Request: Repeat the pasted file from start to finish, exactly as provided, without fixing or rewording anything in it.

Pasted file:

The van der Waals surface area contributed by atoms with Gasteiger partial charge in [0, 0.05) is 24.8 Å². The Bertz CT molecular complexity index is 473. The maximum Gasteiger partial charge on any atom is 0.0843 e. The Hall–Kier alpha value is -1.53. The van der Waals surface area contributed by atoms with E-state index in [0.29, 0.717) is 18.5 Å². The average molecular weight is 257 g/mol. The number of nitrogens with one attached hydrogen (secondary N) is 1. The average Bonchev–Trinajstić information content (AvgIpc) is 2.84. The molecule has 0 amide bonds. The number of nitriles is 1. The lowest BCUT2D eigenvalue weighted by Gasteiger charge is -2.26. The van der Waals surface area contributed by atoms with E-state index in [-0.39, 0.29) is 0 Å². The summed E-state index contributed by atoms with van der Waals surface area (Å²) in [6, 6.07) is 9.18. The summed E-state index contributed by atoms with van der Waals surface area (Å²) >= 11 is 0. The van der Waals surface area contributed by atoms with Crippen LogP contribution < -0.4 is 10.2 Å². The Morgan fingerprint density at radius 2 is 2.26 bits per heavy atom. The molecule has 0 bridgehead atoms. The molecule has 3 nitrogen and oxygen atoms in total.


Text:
The van der Waals surface area contributed by atoms with Gasteiger partial charge in [0, 0.05) is 24.8 Å². The Bertz CT molecular complexity index is 473. The maximum Gasteiger partial charge on any atom is 0.0843 e. The Hall–Kier alpha value is -1.53. The van der Waals surface area contributed by atoms with E-state index in [0.29, 0.717) is 18.5 Å². The average molecular weight is 257 g/mol. The number of nitrogens with one attached hydrogen (secondary N) is 1. The average Bonchev–Trinajstić information content (AvgIpc) is 2.84. The molecule has 0 amide bonds. The number of nitriles is 1. The lowest BCUT2D eigenvalue weighted by Gasteiger charge is -2.26. The van der Waals surface area contributed by atoms with E-state index in [-0.39, 0.29) is 0 Å². The summed E-state index contributed by atoms with van der Waals surface area (Å²) in [6, 6.07) is 9.18. The summed E-state index contributed by atoms with van der Waals surface area (Å²) >= 11 is 0. The van der Waals surface area contributed by atoms with Crippen LogP contribution < -0.4 is 10.2 Å². The Morgan fingerprint density at radius 2 is 2.26 bits per heavy atom. The molecule has 0 bridgehead atoms. The molecule has 3 nitrogen and oxygen atoms in total.